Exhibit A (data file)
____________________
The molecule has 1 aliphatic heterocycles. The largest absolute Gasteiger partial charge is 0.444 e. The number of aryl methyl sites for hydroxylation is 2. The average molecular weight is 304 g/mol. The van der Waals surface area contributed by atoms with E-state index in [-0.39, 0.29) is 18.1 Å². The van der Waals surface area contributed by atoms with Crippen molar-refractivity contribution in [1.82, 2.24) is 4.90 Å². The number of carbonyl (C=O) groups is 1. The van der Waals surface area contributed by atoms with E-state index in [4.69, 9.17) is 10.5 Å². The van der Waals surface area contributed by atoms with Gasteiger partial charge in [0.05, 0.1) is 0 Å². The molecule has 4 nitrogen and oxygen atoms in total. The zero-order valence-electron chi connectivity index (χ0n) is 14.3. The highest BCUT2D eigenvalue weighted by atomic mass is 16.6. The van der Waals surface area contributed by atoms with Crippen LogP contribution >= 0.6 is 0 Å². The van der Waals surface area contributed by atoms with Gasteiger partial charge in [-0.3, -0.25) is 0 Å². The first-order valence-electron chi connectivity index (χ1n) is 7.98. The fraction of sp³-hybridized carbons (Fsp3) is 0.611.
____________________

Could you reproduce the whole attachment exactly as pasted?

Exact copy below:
The molecule has 1 aliphatic heterocycles. The largest absolute Gasteiger partial charge is 0.444 e. The number of aryl methyl sites for hydroxylation is 2. The average molecular weight is 304 g/mol. The van der Waals surface area contributed by atoms with E-state index in [-0.39, 0.29) is 18.1 Å². The van der Waals surface area contributed by atoms with Crippen molar-refractivity contribution in [1.82, 2.24) is 4.90 Å². The number of carbonyl (C=O) groups is 1. The van der Waals surface area contributed by atoms with E-state index in [4.69, 9.17) is 10.5 Å². The van der Waals surface area contributed by atoms with Gasteiger partial charge in [0.05, 0.1) is 0 Å². The molecule has 4 nitrogen and oxygen atoms in total. The zero-order valence-electron chi connectivity index (χ0n) is 14.3. The highest BCUT2D eigenvalue weighted by atomic mass is 16.6. The van der Waals surface area contributed by atoms with Crippen LogP contribution >= 0.6 is 0 Å². The van der Waals surface area contributed by atoms with Gasteiger partial charge in [-0.3, -0.25) is 0 Å². The first-order valence-electron chi connectivity index (χ1n) is 7.98. The fraction of sp³-hybridized carbons (Fsp3) is 0.611.